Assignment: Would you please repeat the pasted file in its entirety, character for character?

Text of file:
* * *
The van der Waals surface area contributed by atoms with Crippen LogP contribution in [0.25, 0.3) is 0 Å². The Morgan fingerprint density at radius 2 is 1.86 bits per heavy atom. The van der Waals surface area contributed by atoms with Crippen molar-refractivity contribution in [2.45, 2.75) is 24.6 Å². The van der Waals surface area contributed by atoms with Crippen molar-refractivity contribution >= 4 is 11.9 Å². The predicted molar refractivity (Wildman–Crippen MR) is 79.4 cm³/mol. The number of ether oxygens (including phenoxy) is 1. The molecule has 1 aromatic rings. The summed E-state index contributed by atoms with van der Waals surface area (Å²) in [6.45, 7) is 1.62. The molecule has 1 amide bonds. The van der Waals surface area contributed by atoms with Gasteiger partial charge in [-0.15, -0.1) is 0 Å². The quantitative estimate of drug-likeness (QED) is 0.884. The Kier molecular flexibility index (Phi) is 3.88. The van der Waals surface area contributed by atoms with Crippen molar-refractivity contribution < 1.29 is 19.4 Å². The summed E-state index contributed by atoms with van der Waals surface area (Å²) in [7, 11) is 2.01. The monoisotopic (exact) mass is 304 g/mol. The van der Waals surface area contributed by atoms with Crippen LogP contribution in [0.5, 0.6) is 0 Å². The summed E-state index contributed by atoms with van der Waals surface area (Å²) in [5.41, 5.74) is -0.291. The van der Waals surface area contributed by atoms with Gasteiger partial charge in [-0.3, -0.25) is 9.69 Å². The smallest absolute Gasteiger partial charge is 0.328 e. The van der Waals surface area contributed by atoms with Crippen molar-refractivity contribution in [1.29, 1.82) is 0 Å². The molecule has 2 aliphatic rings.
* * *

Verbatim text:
The van der Waals surface area contributed by atoms with Crippen LogP contribution in [0.25, 0.3) is 0 Å². The Morgan fingerprint density at radius 2 is 1.86 bits per heavy atom. The van der Waals surface area contributed by atoms with Crippen molar-refractivity contribution in [2.45, 2.75) is 24.6 Å². The van der Waals surface area contributed by atoms with Crippen molar-refractivity contribution >= 4 is 11.9 Å². The predicted molar refractivity (Wildman–Crippen MR) is 79.4 cm³/mol. The number of ether oxygens (including phenoxy) is 1. The molecule has 1 aromatic rings. The summed E-state index contributed by atoms with van der Waals surface area (Å²) in [6.45, 7) is 1.62. The molecule has 1 amide bonds. The van der Waals surface area contributed by atoms with Gasteiger partial charge in [-0.15, -0.1) is 0 Å². The quantitative estimate of drug-likeness (QED) is 0.884. The Kier molecular flexibility index (Phi) is 3.88. The van der Waals surface area contributed by atoms with Crippen molar-refractivity contribution < 1.29 is 19.4 Å². The summed E-state index contributed by atoms with van der Waals surface area (Å²) in [7, 11) is 2.01. The monoisotopic (exact) mass is 304 g/mol. The van der Waals surface area contributed by atoms with Crippen LogP contribution in [0.5, 0.6) is 0 Å². The summed E-state index contributed by atoms with van der Waals surface area (Å²) in [5.41, 5.74) is -0.291. The van der Waals surface area contributed by atoms with Gasteiger partial charge in [-0.3, -0.25) is 9.69 Å². The smallest absolute Gasteiger partial charge is 0.328 e. The van der Waals surface area contributed by atoms with Crippen molar-refractivity contribution in [1.29, 1.82) is 0 Å². The molecule has 2 aliphatic rings.